At the distance of a decisive battle "Mogami" for "Maxim Gorky" was the most dangerous of all the cruisers described earlier. The Soviet cruiser has no particular advantage in the speed of zeroing. The author of this article does not have exact data on the flight time of Japanese 155-mm projectiles at 75 kbt, but it is known that their muzzle velocity is equal to the muzzle velocity of Soviet 180-mm projectiles. And although heavier domestic "goodies" will lose speed more slowly than Japanese ones, the difference in flight time will not be as significant as in the case of British and American cruisers. Accordingly, some advantage to the Soviet ship could only be given by the superiority in the quality of the PUS, but we cannot say how great it is.
At a distance of 75 kbt, the 70-mm vertical armor of domestic cruisers is vulnerable to 155-mm Japanese shells, but the opposite is also true: even 140-mm armor, even at an inclination of 20 degrees, will not withstand the 97.5-kg B-1-P armor-piercing projectile … The same applies to the armored scoops above the engine and boiler rooms of the "Mogami" (60 mm), which also will not become an obstacle for Soviet shells. But in general, we have to admit that the protection of both cruisers is insufficient to withstand enemy artillery, and therefore the one who can ensure the greater number of hits on the enemy will win. And here the Mogami still has more chances: its 155-mm guns are at least as fast as the Soviet 180-mm guns in terms of rate of fire, the accuracy of the Japanese is quite good, but the number of barrels is 1.67 times more. Of course, the content of explosives in the Japanese projectile (1, 152 kg) is almost half that of the Soviet one, which gives Maxim Gorky certain advantages, but it must be borne in mind that the Mogami is much larger. The standard displacement of the Mogami-class cruisers was 12,400 tons, and the superiority in size provided the Japanese ship with greater resistance to damage than the Maxim Gorky had. That is why "Mogami" in a battle at a distance of 75 kbt would still have a certain superiority.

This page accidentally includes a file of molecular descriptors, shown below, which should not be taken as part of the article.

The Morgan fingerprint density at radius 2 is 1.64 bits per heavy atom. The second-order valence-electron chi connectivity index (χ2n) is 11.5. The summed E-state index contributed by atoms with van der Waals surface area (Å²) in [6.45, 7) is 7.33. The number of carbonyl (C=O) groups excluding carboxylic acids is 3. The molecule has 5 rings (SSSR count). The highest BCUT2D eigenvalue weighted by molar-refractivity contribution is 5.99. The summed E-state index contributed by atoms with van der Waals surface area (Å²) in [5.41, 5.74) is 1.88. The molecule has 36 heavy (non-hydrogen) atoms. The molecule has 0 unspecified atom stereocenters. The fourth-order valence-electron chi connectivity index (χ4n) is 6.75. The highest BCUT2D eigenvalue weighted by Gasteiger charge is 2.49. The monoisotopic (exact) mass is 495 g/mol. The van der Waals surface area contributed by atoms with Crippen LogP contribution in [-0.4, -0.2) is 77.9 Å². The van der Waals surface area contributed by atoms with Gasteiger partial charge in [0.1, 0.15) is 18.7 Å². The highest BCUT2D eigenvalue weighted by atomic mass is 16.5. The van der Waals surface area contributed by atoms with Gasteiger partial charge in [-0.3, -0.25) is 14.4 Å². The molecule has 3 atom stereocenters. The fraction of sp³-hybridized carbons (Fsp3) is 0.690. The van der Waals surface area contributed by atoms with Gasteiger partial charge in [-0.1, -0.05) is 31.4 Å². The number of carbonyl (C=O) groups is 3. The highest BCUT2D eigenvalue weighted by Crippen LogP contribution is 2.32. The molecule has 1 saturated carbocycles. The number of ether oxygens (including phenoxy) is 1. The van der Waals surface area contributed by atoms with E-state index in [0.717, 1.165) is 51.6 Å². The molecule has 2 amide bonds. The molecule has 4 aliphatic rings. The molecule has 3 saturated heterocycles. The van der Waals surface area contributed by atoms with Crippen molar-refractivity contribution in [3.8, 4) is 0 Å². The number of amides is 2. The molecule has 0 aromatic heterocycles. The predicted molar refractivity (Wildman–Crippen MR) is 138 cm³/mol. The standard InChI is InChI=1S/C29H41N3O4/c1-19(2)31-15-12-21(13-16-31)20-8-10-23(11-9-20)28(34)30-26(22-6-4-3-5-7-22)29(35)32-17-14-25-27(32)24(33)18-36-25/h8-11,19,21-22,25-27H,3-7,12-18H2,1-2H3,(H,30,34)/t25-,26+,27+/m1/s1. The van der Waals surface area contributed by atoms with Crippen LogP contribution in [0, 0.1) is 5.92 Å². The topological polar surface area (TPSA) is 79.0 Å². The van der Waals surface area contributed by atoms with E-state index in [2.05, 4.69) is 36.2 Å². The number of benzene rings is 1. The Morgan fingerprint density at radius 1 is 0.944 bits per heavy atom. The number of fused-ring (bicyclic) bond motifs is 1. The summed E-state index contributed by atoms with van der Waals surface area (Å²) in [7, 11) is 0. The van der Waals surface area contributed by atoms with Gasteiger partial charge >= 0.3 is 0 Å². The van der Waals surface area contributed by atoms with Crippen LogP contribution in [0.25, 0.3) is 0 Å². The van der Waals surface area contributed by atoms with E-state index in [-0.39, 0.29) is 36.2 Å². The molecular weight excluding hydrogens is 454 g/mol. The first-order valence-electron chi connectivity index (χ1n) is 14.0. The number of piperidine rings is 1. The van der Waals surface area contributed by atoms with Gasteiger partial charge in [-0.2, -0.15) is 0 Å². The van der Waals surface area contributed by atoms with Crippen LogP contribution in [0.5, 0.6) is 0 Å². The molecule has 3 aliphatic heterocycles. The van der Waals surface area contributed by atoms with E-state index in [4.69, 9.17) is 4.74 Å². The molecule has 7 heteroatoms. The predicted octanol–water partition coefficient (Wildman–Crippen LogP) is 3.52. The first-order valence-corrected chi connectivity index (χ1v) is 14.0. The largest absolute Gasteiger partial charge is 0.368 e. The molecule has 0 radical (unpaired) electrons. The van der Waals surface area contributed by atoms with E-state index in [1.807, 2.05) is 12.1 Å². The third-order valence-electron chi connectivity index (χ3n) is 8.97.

Here it is necessary to make a reservation: in all cases, the author of this article considers the performance characteristics of ships immediately after their construction, but in the case of the "Mogs" an exception should be made, since in its original version these cruisers were poorly navigable (they managed to get damage to the hulls in calm water, simply by developing full speed), and only immediate modernization made them full-fledged warships. And after this modernization, the standard displacement of the same "Mikum" just reached 12,400 tons.
So, at the main battle distances, the Mogami surpassed the Maxim Gorky, but at long distances (90 kbt and beyond), the Soviet cruiser would have had an advantage: here the Mogami's deck armor could not resist 180-mm shells, at that time how "Maxim Gorky" would remain invulnerable for the guns of a Japanese cruiser - neither the side nor the deck of the cruiser of the project 26-bis at such distances would take 155-mm shells. But it should be borne in mind that, unlike Brooklyn and Belfast, in the collision against the Mogami, Maxim Gorky did not have speed superiority and could not choose a suitable battle distance, but he could keep the current one, since the speeds of both cruisers were approximately equal.
Well, at short distances, the superiority of the Mogami became overwhelming, since four three-pipe 610-mm torpedo tubes were added to the artillery superiority, which was twice the number of the Soviet ship and, as it were, not as much in quality: torpedoes equal to the Japanese Long Lance ", Then there was no one in the world.